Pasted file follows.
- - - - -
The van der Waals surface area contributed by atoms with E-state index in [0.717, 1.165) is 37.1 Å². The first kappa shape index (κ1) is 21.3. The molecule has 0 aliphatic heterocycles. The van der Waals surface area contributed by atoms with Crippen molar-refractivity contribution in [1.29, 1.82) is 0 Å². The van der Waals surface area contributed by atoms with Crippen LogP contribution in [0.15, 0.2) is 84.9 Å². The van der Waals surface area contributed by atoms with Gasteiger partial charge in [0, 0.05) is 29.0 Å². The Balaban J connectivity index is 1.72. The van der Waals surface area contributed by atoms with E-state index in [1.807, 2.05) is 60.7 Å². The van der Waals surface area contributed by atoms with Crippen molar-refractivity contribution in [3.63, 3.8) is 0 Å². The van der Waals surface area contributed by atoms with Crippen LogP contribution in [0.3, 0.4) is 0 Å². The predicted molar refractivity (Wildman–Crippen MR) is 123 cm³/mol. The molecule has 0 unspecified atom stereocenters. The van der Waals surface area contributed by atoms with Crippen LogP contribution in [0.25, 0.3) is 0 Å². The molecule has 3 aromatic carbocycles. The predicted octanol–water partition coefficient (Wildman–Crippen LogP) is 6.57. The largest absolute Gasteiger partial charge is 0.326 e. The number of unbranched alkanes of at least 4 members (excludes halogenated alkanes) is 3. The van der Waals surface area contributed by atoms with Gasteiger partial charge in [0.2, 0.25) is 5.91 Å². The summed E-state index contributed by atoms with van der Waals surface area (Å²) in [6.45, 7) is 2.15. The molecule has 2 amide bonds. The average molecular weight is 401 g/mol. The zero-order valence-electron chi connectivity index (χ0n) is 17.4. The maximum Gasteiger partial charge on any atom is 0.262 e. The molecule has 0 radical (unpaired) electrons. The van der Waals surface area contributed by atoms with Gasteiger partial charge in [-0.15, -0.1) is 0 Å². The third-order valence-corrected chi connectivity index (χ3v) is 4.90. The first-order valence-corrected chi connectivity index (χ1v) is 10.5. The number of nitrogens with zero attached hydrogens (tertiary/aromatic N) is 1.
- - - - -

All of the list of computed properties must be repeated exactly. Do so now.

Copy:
The van der Waals surface area contributed by atoms with E-state index in [0.717, 1.165) is 37.1 Å². The first kappa shape index (κ1) is 21.3. The molecule has 0 aliphatic heterocycles. The van der Waals surface area contributed by atoms with Crippen molar-refractivity contribution in [1.29, 1.82) is 0 Å². The van der Waals surface area contributed by atoms with Crippen LogP contribution in [0.15, 0.2) is 84.9 Å². The van der Waals surface area contributed by atoms with Gasteiger partial charge in [0, 0.05) is 29.0 Å². The Balaban J connectivity index is 1.72. The van der Waals surface area contributed by atoms with E-state index in [1.807, 2.05) is 60.7 Å². The van der Waals surface area contributed by atoms with Crippen molar-refractivity contribution in [3.63, 3.8) is 0 Å². The van der Waals surface area contributed by atoms with Crippen LogP contribution in [0.3, 0.4) is 0 Å². The predicted molar refractivity (Wildman–Crippen MR) is 123 cm³/mol. The molecule has 0 unspecified atom stereocenters. The van der Waals surface area contributed by atoms with Crippen LogP contribution in [0.25, 0.3) is 0 Å². The molecule has 3 aromatic carbocycles. The predicted octanol–water partition coefficient (Wildman–Crippen LogP) is 6.57. The largest absolute Gasteiger partial charge is 0.326 e. The number of unbranched alkanes of at least 4 members (excludes halogenated alkanes) is 3. The van der Waals surface area contributed by atoms with Gasteiger partial charge in [0.2, 0.25) is 5.91 Å². The summed E-state index contributed by atoms with van der Waals surface area (Å²) in [6.45, 7) is 2.15. The molecule has 2 amide bonds. The average molecular weight is 401 g/mol. The zero-order valence-electron chi connectivity index (χ0n) is 17.4. The maximum Gasteiger partial charge on any atom is 0.262 e. The molecule has 0 radical (unpaired) electrons. The van der Waals surface area contributed by atoms with Gasteiger partial charge in [-0.15, -0.1) is 0 Å². The third-order valence-corrected chi connectivity index (χ3v) is 4.90. The first-order valence-corrected chi connectivity index (χ1v) is 10.5. The number of nitrogens with zero attached hydrogens (tertiary/aromatic N) is 1.